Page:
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Educational Technology Research and Development

, Volume 67, Issue 1, pp 179–198 | Cite as

The impacts of peer competition-based science gameplay on conceptual knowledge, intrinsic motivation, and learning behavioral patterns

  • Ching-Huei ChenEmail author
Development Article

Abstract

The present study investigates how the different modes of game-design triggers learning outcomes, focusing on peer learning and intergroup competition. A problem-solving science game was developed to help secondary students to learn about the motion of objects. Participants (N = 110) from an urban middle school were randomly assigned to four game-design conditions (individual-competition, individual-no-competition, peer-competition, and peer-no-competition). The results indicated that the peer-competition and peer-no-competition groups outperformed those in the individual-competition and individual-no-competition groups in terms of conceptual knowledge. Additionally, peer-competition groups exhibited higher interest and value and lower tension than those in the individual gameplay groups. Patterns of learning behavior revealed the emergence of in situ science-related problem solving in the peer-competition mode of GBL. Implications on the effectiveness of game-design for GBL are discussed.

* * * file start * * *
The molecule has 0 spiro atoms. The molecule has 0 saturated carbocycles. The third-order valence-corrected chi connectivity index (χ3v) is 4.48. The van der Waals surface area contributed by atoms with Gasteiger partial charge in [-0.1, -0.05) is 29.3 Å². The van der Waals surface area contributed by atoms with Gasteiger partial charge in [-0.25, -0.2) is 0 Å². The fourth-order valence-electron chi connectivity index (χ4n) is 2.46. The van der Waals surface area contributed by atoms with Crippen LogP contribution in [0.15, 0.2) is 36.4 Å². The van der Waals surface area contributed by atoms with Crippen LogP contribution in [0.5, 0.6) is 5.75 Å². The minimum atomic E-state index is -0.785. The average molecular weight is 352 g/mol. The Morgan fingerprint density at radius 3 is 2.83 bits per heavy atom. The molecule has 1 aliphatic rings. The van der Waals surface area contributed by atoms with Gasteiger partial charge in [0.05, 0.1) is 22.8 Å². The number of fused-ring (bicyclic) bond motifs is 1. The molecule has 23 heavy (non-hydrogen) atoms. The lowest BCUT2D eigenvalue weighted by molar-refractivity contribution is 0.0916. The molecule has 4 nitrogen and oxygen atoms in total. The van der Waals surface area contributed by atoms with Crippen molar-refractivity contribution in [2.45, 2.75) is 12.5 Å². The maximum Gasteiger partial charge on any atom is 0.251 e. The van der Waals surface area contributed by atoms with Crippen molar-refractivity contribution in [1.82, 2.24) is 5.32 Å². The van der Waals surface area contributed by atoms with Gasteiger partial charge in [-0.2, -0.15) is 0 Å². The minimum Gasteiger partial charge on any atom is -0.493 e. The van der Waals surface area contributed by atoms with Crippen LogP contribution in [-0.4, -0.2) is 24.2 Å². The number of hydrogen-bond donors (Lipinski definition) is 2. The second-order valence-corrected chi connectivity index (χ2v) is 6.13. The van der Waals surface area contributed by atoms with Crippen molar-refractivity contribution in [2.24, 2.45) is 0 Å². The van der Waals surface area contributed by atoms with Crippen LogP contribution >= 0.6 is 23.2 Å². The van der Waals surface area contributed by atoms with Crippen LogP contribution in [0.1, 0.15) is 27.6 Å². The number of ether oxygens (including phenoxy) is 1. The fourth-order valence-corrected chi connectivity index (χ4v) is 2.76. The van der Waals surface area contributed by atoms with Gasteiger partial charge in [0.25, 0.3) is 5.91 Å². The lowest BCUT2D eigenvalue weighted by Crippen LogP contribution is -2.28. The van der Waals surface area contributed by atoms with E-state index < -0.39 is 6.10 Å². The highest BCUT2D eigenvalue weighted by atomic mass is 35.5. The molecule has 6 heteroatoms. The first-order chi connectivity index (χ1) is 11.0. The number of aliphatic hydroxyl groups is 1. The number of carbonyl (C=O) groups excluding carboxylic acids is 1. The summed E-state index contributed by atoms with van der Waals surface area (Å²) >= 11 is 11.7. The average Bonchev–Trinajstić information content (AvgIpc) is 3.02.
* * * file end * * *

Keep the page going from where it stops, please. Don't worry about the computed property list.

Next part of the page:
Keywords

Game-based science learning Competition Learning performance Intrinsic motivation Learning behavioral patterns 

Notes

Funding

This study was funded by Ministry of Science and Technology in Taiwan (grant number MOST 105-2628-S-018-001-MY3).

Compliance with ethical standards

Conflict of interest

We declare that we have no conflicts of interest.

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Copyright information

© Association for Educational Communications and Technology 2018

Authors and Affiliations

  1. 1.Department of Industrial Education and TechnologyNational Changhua University of EducationChanghuaTaiwan

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